esm223_13_Reading_Gw_Systems_Flow_and_Storage_Alley_et_al

esm223_13_Reading_Gw_Systems_Flow_and_Storage_Alley_et_al -...

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REVIEW: HYDROLOGY Flow and Storage in Groundwater Systems William M. Alley, 1 * Richard W. Healy, 2 James W. LaBaugh, 1 Thomas E. Reilly 1 The dynamic nature of groundwater is not readily apparent, except where discharge is focused at springs or where recharge enters sinkholes. Yet groundwater flow and storage are continually changing in response to human and climatic stresses. Wise development of groundwater resources requires a more complete understanding of these changes in flow and storage and of their effects on the terrestrial environment and on numerous surface-water features and their biota. G roundwater is a crucial source of fresh water throughout the world. More than 1.5 billion people worldwide ( 1 ) and more than 50% of the population of the United States ( 2 ) rely on groundwater for their primary source of drinking water. Groundwater is an essential part of the hy- drologic cycle (Fig. 1) and is important in sustaining streams, lakes, wetlands, and aquatic communities. During the past 50 years, groundwater depletion has spread from isolated pockets to large areas in many countries throughout the world. Prominent examples include the High Plains of the central United States, where more than half the groundwater in storage has been depleted in some areas, and the North China Plain, where depletion of shallow aqui- fers is forcing development of deep, slowly replenished aquifers with wells now reaching more than 1000 m ( 3 ). Groundwater deple- tion may be the single largest threat to irri- gated agriculture, exceeding even the buildup of salts in soil ( 3 ). In arid regions, much of the groundwater removed from storage today was recharged during wetter conditions in the last ice age, causing further concerns about present withdrawal rates. Global groundwater depletion has been appreciable enough to contribute to sea-level rise during the past century as a result of water pumped from wells that returns to the sea either by runoff or by evapotranspiration followed by precip- itation ( 4 ). Many unfamiliar with its dynamic nature view groundwater as a static reservoir. Even specialists may overlook its linkages across the biosphere and consider it an isolated part of the environment ( 5 ). Yet, as discussed below in general terms and through exam- ples, the dynamic aspects of groundwater flow systems, their recharge, and interactions with surface water and the land surface are numerous and extend over many different time scales. Dynamics of Groundwater Flow Systems A groundwater system comprises the subsurface water, the geologic media containing the water, flow boundaries, and sources (such as recharge) and sinks (such as springs, interaquifer flow, or wells). Water flows through and is stored within the system. Under natural conditions, the travel time of water from areas of recharge to areas of discharge can range from less than a day to more than a million years ( 6 ). Water stored within the system can range in age ( 7 ) from recent precip- itation to water trapped in the sediments as they were deposited in geologic time.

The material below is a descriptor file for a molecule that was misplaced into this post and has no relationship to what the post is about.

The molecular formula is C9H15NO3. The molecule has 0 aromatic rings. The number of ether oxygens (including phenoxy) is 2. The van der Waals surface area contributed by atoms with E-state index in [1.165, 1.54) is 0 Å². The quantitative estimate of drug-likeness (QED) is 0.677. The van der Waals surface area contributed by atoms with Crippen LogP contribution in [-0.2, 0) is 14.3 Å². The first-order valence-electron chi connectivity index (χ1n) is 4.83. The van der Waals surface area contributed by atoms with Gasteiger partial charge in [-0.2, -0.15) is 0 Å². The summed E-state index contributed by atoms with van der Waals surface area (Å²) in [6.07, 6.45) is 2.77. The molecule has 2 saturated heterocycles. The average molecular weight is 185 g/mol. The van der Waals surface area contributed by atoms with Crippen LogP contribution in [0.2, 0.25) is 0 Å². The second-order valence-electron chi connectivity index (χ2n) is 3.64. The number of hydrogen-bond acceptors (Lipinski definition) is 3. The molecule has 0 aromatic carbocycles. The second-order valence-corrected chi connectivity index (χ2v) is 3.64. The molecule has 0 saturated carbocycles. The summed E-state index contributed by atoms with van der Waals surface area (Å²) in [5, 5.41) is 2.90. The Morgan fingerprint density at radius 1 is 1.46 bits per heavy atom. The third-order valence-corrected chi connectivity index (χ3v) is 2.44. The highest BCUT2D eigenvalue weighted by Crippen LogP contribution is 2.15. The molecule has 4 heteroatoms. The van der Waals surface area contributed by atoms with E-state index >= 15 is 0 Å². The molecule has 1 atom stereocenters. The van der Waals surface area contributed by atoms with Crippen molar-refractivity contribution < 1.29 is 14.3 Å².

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esm223_13_Reading_Gw_Systems_Flow_and_Storage_Alley_et_al -...

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